Ice chest, made by Tyanko, circa 1939. Used at the Old Lolly Shop, Calrton North, from 1939.

The Old Lolly Shop was a milk bar opened and run by Elizabeth and Henry Cohen at 314 Rathdowne Street, Carlton North, from 1939 to 1975.

Physical Description

An upright rectangular shaped ice chest on 4 wheels, made of wood and metal, painted sky blue. FRONT: upper section, 2 indented horizontal panels of decoration, located middle centre a moulded product logo. A hinged wooden flap attached at the bottom of the chest. DOOR: 1/2 height. 3 indented, vertical panels of decoration. 2 ornate hinges on right. HANDLE - pull up lever handle/ latch, middle left. BACK: single panel of wood, unpainted. SIDES: 2 vertical rectangular panels. TOP: lid, 2 hinges at back. Central indented panel. HANDLE - D-shaped, centre of lid. INTERIOR: top compartment, reached via lid, unpainted tin. Small hole in rear for drainage and large hole centre bottom for cold air circulation. Ice tray 2 pieces of corrugated metal, overlapping, nailed to 2 parallel pieces of wood sits in centre. Metal pipe with hilt and traces of yellow paint. LID - metal lined, painted cream/ yellow. Bottom compartment painted cream/ yellow. 4 horizontal metal rods applied to sides, support 2 removable wire shelves.


Ice was the principle means of refrigeration until the late 19th century. In the United States and Australia non mechanised refrigerators, iceboxes, were used to keep perishable food fresh. Iceboxes continued to be used as the primary source of refrigeration for many families into the mid 20th century. Figures from the United States show that in 1923 iceboxes outsold mechanical refrigerators but that by 1944 refrigerators were outselling iceboxes by more than two to one. (Iereley 1999: 246) Figures for Australia are less comprehensive: a survey of appliance purchases in 1923 does not include refrigerators. By 1955, refrigerators are recorded: 77% of all homes in Brisbane, 83% in Sydney, and 67% in Melbourne. By 1964, it was estimated that 94% of all Australian households owned a refrigerator. (Dingle 1998: 124)These figures are supported by recorded oral histories, which demonstrate that in Australia many families were still using iceboxes in the late 1940s and 1950s. (Coleman; The-real-keneth-williams-story; Narrative 708)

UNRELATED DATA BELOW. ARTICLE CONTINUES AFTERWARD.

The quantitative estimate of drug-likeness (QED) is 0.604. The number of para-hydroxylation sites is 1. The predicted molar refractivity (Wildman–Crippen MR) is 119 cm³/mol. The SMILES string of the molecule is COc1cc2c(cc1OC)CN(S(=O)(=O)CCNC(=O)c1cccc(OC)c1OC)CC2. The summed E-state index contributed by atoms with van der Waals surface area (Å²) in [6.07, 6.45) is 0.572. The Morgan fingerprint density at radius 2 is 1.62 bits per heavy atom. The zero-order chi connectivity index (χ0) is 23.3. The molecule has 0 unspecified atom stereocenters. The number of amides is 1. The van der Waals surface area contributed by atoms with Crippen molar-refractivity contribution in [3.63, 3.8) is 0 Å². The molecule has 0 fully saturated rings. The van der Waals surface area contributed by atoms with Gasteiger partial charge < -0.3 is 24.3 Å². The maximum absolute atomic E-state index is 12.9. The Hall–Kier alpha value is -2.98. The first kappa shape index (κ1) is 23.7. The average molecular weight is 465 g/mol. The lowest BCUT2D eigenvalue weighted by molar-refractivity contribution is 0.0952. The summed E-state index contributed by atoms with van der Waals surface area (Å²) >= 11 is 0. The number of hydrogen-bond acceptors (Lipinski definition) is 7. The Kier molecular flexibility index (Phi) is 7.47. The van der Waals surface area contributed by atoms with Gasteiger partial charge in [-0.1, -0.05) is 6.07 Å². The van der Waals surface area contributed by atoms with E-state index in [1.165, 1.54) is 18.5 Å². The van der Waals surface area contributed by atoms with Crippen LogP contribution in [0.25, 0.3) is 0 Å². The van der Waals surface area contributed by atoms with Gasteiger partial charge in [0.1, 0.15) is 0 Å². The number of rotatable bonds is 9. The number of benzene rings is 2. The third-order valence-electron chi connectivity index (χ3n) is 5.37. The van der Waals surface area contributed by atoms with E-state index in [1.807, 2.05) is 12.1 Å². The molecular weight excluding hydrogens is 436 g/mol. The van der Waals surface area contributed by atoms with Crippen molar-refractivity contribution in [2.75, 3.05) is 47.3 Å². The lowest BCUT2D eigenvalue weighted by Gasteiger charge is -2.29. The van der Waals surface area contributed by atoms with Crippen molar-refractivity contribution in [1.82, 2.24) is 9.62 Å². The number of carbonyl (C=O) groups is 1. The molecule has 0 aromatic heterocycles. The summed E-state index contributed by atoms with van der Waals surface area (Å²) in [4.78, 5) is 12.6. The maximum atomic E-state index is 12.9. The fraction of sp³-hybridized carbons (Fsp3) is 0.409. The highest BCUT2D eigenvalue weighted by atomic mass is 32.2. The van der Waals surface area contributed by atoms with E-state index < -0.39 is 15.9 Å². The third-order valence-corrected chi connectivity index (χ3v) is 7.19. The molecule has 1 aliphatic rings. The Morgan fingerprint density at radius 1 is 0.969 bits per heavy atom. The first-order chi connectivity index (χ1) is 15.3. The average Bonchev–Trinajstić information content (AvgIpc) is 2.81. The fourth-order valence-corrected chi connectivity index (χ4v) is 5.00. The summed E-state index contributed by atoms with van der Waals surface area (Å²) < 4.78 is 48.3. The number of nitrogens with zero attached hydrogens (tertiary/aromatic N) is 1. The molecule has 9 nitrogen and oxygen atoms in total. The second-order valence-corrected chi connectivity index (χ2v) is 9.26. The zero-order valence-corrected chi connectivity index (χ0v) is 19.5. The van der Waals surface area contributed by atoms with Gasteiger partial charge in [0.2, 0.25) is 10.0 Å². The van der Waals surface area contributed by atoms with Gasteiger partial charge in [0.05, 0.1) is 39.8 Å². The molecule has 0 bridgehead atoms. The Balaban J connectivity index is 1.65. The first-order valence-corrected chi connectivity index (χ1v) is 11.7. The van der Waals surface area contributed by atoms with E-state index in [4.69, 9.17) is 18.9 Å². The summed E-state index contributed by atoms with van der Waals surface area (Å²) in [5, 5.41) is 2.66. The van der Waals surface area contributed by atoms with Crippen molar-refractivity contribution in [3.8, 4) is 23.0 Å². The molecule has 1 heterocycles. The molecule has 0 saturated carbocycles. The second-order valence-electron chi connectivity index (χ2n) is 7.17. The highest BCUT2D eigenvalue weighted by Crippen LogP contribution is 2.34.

An article in the New York Mirror from 1838 provides a clear definition of the standard icebox: it 'is a double box, the outside of mahogany or other wood, and the inside of sheet-zinc [or tin], the space between being three or four inches. By filling this space with finely powdered charcoal, well packed together, the box is rendered almost heat-proof, so that a lump of ice weighing five or six pounds may be kept twenty-four to thirty-six hours, even more, if the box is not opened too often, so as to admit the hot air from without. Of course while it is closed the air contained within it, being in contact with the ice, is reduced to nearly the same temperature; and meat is preserved perfectly sweet and good, the same as in winter. The interior of the refrigerator is provided with shelves for the reception of dishes, bottles, pitchers, etc.; and thus, by very simple contrivance, joints of meat are kept good for several days, wine is cooled, butter hardened, milk saved from "turning", and a supply of ice kept on hand for the more direct use of the table.' (Quote in Ierley 1999: 168)

The means of insulation described above was not standardised; fur pelt, hair, cork, wool, felt, ash and later asbestos were all used as insulating materials. The placement of the ice was also not standardised, though by the end of the nineteenth century it was generally placed in a tray at the top of the unit. A pipe for melted water ran from the ice tray to a drip tray underneath the icebox. This configuration allowed for air to circulate, enhancing the cooling effect - 'the denser cool air descending to the bottom and displacing the lighter warmer air, which rose to the top.' (Ierley 1999: 169)

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